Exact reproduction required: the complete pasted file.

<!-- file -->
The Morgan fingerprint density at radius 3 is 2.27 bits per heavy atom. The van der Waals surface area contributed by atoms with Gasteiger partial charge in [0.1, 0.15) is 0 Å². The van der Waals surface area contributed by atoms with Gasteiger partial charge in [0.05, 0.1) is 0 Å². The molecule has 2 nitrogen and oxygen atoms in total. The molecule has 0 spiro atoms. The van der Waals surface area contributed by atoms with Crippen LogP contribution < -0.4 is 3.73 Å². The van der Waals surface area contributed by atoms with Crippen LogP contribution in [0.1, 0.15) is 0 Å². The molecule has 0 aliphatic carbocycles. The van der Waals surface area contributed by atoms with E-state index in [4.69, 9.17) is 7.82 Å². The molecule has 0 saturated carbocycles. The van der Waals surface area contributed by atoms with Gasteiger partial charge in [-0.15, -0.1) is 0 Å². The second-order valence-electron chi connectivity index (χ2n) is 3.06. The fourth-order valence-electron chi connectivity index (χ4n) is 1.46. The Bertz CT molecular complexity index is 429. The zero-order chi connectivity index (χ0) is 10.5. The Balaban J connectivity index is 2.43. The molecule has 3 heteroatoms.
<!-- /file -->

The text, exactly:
The Morgan fingerprint density at radius 3 is 2.27 bits per heavy atom. The van der Waals surface area contributed by atoms with Gasteiger partial charge in [0.1, 0.15) is 0 Å². The van der Waals surface area contributed by atoms with Gasteiger partial charge in [0.05, 0.1) is 0 Å². The molecule has 2 nitrogen and oxygen atoms in total. The molecule has 0 spiro atoms. The van der Waals surface area contributed by atoms with Crippen LogP contribution < -0.4 is 3.73 Å². The van der Waals surface area contributed by atoms with Crippen LogP contribution in [0.1, 0.15) is 0 Å². The molecule has 0 aliphatic carbocycles. The van der Waals surface area contributed by atoms with E-state index in [4.69, 9.17) is 7.82 Å². The molecule has 0 saturated carbocycles. The van der Waals surface area contributed by atoms with Gasteiger partial charge in [-0.15, -0.1) is 0 Å². The second-order valence-electron chi connectivity index (χ2n) is 3.06. The fourth-order valence-electron chi connectivity index (χ4n) is 1.46. The Bertz CT molecular complexity index is 429. The zero-order chi connectivity index (χ0) is 10.5. The Balaban J connectivity index is 2.43. The molecule has 3 heteroatoms.